Our first stop as a family on the White Pass Scenic Byway was at the Tieton River Nature Trail (near the Oak Creek Elk Feeding Station off of Highway 12). After crossing the bridge on our bikes, we headed through the elk gate and off down the winding trail, surrounded by sweet smelling sagebrush and breathtaking rocky cliffs. A few miles in and the desert landscape began to turn green again as we climbed further up the trail, following the Tieton river upstream. Ryder let us know he was just about ready for his morning nap, so we turned around to enjoy the fun, flowy trail back downriver to the Subaru.
After some milk and a snack, Ryder was out for the count in the back seat as we drove to Rimrock Lake. Sand, calm waters, blue skies and a perfect picnic spot welcomed us as we parked in a small pullout close to the shore on the south side of the lake. Once Ryder awoke from his slumber, we headed down to the shoreline, ready for some grub, some paddle boarding and to play in the sand, of course! Ryder was in heaven, surrounded by a never-ending playground of water, sand, rocks and sticks – but after a few hours of playing, he once again was all tuckered out so we loaded up and hoped Ryder would get a quick cat nap before we made it to the White Pass Summit.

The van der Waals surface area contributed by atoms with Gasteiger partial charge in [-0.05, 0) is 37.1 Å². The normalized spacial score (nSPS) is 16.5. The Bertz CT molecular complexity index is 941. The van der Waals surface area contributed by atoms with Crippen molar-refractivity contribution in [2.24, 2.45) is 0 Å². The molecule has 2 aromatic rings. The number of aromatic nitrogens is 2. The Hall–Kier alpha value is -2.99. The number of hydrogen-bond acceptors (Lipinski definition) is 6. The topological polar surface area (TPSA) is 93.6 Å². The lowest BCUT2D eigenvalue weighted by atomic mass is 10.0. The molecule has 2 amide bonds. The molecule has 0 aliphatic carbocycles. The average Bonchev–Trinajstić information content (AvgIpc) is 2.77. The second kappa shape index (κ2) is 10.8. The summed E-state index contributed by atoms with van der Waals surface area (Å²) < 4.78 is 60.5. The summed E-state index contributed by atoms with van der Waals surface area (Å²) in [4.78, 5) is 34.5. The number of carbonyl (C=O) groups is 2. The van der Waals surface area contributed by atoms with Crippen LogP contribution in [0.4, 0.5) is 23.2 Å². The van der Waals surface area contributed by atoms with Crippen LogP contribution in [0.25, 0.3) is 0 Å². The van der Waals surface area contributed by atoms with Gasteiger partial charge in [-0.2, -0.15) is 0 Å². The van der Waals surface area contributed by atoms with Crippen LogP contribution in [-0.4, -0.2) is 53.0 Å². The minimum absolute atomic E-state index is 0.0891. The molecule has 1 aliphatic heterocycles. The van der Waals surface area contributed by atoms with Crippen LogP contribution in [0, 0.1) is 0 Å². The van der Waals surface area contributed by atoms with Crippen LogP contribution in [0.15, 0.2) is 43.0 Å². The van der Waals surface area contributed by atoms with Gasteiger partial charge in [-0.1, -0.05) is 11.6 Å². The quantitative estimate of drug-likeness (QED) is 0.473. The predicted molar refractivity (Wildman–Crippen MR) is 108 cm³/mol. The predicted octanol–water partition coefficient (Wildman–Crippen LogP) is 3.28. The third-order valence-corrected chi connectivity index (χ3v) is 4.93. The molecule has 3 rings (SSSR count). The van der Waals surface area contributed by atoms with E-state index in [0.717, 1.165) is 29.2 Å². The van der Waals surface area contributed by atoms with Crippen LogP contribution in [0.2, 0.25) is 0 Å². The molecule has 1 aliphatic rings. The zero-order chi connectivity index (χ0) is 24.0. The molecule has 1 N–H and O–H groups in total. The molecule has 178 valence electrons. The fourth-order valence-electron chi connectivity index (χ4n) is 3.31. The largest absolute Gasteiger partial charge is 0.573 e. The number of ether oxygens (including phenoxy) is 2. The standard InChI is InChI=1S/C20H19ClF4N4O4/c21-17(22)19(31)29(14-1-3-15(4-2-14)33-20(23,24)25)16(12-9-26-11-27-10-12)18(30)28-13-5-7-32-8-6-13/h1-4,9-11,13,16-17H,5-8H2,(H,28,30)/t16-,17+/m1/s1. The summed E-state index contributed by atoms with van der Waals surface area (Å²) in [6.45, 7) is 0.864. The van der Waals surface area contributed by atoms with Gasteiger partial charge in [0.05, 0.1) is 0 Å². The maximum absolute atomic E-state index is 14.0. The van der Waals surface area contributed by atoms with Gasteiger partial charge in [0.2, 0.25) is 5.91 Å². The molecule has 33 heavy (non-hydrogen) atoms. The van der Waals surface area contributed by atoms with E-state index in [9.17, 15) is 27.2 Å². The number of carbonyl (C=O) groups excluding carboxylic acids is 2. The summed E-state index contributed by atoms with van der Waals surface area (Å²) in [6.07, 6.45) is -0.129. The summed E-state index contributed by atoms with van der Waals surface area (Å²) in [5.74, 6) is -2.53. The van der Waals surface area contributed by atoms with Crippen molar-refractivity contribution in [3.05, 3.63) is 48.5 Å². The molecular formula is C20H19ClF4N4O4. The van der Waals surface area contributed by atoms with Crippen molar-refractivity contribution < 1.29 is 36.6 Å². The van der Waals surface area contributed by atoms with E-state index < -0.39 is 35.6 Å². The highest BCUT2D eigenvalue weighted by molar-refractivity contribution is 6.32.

The Pacific Crest Trail was next on our list of adventures for the day, and once we got to the parking lot, we packed our bag full of snacks and water, loaded the newly refreshed munchkin on my back and started up the trail. The goal was to get to the ridge above Shoe Lake, and we did just that. Gazing out at the Goat Rocks, and looking back at the bowl we had just climbed out of, Andy and I reminisced about past winters, when we had skied from this exact ridge, taking powder turn after powder turn down to the trees below. The White Pass backcountry is not only our favorite place to hike in the summer, but it’s also our favorite place to ski and explore via skis in the winter.
As our day of adventure began to come to a close, we tried to fit every last wonder we could into the few hours of light we had left. Driving down the west side of White Pass, we stopped at a look-out for one last view of the massive, unwavering beauty of Mount Rainier. Then, with the sunset fast approaching, we pulled into the Palisades Viewpoint, an overlook showcasing mature, Douglas-Fir trees growing above giant, moss-covered basalt columns – a truly breathtaking example of natural PNW beauty. And as our week of exploration on the South Cascade Loop came to a close, I grabbed Andy’s hand and smiled… because as amazing as the last few days had been, the greatest part of the trip had been sharing every wonder, every experience with the little nugget snuggled tightly in the crook of Andy’s arm – our son, our lil’ man, our greatest adventure yet.